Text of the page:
Marguerite Brulé; nee Sook of T'Sou-ke

The Sooke Story – The History and The Heartbeat

ISBN 0-9694942-2-X

Limited First Edition

Copyright 1999

Sooke Region Museum
pg 40 - 41
The first Christian missionaries to arrive had been Methodists, but it is the records of the Roman Catholic missions that have assisted in piecing together a part of Sooke's history.
Old ledgers show "This 11 February, 1838, in view of the dispensation of 2 bans of marriage granted by Mr. F. N. Blanchet, Vicar General, and the publication of the third, between, Jean Baptiste Brulé engagé formerly of St. Bathelemi, District of Montreal in Canada, on one part, and Marguerite, Sook, by nation, on the other part, with the permission of James Douglas, Esquire, CTJP, nor any impediment being discovered, we priest undersigned have received their mutual consent of marriage and have given them nuptial benediction in presence of witnesses, before whom the said bride has recognized as her legitimate child (with another husband) Joseph, aged 7 years. The spouses have not known how to sign.... Modeste Demers, priest." at Fort Vancouver. 21
Many years later, in 1977, Sooke's Agnes George, interviewed at 100 years of age, said that while she did not remember meeting Mrs. Brulé, she understood that Mrs. Brulé had "talked the T'Sou-ke language" with Agnes' mother-in-law, Mrs. Mary George.
The reason Marguerite, of "Sook" was at Fort Vancouver in the 1830's is uncertain, but moving from place to place was not at all unusual, and the record shows she had raised a child there.
Ibid pg 42
On August 7, 1848, in the Willamette, the marriage of the son of Marguerite Brulé was recorded in the register of the Mission of St. Paul.. "in view of the publication of 1 ban of marriage and .. dispensation .. between Joseph Brulé, minor son of the late Jacques Iroquois and Marguerite Brulé of this parish on one part and Marie Anne Maranda dit la Frise .. of this parish on the other part... have received their mutual consent to marriage and have given them the nuptial benediction in the presence of the consenting as well as the mother, and of Louis Maranda, dit le Frise, father of the bride, consenting.." registered by A. Langlois, priest. 25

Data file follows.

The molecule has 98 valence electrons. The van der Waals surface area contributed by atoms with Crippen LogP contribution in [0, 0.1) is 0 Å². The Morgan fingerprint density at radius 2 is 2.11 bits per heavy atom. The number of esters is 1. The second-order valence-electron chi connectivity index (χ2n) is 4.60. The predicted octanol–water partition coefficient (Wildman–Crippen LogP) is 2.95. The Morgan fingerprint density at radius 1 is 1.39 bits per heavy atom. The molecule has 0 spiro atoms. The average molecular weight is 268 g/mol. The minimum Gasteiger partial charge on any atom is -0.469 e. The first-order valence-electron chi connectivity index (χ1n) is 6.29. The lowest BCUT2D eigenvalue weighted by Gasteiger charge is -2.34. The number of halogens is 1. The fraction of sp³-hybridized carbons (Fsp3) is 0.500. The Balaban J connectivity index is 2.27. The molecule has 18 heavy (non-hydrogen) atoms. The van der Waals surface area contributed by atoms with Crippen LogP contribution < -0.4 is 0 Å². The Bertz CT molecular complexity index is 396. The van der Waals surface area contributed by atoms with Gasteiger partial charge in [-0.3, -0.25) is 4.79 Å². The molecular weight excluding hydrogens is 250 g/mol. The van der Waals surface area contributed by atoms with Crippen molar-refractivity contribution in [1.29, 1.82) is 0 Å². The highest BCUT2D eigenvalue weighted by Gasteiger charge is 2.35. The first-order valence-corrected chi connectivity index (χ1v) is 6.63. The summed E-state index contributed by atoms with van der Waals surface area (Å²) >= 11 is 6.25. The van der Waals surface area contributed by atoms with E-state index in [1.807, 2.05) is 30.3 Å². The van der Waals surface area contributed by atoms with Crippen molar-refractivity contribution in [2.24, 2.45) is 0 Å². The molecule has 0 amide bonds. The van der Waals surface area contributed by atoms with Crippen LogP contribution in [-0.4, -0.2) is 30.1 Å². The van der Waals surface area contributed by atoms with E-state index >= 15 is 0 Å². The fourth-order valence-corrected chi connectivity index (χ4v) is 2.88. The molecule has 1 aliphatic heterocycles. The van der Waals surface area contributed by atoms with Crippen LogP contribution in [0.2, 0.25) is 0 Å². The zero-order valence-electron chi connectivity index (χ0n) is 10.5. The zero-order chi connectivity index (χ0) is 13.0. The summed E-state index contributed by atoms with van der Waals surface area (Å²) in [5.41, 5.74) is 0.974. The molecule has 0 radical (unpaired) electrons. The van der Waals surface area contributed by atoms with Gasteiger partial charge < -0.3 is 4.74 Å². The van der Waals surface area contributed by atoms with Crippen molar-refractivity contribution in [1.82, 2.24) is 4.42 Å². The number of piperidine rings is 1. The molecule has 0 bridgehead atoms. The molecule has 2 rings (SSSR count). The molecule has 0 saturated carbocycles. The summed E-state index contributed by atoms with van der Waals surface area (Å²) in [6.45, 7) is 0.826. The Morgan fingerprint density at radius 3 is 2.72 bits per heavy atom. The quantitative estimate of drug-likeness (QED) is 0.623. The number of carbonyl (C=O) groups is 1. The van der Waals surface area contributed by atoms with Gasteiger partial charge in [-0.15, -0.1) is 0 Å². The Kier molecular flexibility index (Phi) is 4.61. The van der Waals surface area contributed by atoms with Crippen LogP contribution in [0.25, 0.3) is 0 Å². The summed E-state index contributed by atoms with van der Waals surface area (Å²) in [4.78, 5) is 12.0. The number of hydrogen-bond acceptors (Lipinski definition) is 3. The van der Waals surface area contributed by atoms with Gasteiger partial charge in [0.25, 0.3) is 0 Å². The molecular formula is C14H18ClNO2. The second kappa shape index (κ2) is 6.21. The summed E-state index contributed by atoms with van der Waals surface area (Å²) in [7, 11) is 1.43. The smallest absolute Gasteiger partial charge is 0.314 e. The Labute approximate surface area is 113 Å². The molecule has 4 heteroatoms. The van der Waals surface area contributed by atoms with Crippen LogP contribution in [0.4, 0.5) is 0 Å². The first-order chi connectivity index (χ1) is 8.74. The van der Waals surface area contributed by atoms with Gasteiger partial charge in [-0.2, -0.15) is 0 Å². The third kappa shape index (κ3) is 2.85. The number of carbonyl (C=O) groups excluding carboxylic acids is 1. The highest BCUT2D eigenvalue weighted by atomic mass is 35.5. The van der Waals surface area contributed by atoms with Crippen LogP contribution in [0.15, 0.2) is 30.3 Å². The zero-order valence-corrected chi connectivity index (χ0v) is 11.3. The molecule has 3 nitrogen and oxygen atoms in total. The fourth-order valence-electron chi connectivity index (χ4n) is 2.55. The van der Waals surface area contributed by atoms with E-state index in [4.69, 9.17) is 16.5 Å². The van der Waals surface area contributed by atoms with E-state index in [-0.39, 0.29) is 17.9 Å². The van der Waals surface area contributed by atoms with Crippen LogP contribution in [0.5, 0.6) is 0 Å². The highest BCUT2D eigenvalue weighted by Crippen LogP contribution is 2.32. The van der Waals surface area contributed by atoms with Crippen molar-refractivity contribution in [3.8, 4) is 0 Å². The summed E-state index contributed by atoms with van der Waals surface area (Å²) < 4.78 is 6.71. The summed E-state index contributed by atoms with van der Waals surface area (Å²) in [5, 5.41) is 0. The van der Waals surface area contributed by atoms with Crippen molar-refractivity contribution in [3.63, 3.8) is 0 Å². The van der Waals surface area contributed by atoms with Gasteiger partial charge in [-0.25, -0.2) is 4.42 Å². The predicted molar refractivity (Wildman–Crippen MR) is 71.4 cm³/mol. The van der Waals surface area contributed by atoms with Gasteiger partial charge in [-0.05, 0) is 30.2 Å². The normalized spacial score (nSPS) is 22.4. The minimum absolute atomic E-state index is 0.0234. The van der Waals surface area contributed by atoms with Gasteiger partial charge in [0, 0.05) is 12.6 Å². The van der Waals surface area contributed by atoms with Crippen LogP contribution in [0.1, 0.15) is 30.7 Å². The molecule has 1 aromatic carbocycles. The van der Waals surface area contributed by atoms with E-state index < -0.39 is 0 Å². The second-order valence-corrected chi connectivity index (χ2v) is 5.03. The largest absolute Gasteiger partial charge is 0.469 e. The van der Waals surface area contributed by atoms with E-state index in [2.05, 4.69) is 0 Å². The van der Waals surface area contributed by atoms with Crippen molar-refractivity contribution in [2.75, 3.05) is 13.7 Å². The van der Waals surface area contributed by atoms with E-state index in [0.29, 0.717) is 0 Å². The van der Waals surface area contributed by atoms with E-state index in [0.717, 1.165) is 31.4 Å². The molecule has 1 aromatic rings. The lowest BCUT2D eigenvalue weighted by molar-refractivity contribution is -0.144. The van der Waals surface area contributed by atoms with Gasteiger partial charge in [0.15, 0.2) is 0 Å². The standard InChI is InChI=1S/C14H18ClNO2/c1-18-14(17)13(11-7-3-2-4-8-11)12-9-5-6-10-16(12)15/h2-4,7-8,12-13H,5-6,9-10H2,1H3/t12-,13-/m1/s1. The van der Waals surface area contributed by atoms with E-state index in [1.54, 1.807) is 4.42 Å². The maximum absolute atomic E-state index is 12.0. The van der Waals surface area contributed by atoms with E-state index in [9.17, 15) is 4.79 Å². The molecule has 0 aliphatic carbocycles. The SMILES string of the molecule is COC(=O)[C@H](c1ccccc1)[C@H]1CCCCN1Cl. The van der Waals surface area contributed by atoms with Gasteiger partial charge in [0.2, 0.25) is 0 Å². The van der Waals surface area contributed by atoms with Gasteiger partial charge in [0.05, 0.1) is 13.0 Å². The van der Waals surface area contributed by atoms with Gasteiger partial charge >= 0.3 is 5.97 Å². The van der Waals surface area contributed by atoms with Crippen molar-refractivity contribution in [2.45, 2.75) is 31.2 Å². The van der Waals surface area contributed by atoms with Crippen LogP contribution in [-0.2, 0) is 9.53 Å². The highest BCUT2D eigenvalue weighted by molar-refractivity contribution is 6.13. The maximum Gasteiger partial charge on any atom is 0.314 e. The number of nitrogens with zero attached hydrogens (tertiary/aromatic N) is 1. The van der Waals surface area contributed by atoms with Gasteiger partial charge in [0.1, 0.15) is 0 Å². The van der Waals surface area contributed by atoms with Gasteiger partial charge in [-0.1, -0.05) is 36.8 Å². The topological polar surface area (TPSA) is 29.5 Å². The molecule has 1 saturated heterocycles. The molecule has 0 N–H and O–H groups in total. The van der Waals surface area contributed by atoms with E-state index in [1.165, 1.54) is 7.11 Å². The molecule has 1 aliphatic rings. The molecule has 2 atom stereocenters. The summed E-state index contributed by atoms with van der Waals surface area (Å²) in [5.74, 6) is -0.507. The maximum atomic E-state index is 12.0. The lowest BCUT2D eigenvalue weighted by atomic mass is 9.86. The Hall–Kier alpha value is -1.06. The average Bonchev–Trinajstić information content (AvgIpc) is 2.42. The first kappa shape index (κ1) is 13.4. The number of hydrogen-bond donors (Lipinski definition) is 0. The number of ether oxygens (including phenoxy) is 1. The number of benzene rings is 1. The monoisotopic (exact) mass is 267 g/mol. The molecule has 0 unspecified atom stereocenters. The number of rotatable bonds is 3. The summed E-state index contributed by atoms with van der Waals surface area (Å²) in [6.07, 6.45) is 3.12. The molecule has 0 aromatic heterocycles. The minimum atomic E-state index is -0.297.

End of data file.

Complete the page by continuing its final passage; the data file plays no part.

Marie, or Mary Ann as she was generally called was the daughter of a man well known at French Prairie and St. Paul in the Willamette Valley, Louis Maranda (or sometimes known as Louis Marshelle) and nicked named "Frizzee". Because of her marriage to Joseph (Iroquois) Brulé, Mary Ann was to have a significant role to play in the settlement of Sooke.
In August 1848, however, 15 years old and just out of Sister's convent school at St. Paul, in French Prairie, Oregon, she could hardly have imagine what the future held for her.
Ibid. pg 54 - 55 (1850 circa)
..... a number of Hudson's Bay Company éngages from the Willamette were enroute north, looking to reach the Company's posts at Fort Langley or Fort Victoria. Jean Baptiste Brulé, his wife Marguerite, son Joseph, daughter-in-law Mary Ann and their two infant children, were among them. The wagon trains wound their way slowly from Oregon and through Washington to reach the Canadian border. Years later, two of the great granddaughter of Mary Ann - Lily Poirier Cook and Mabel Poirier Cook recounted some of the stories passed down to them "I remember hearing they had to carry the bread starter on their lap to keep it warm so they could make bread on the way" told ninety one year old Lily.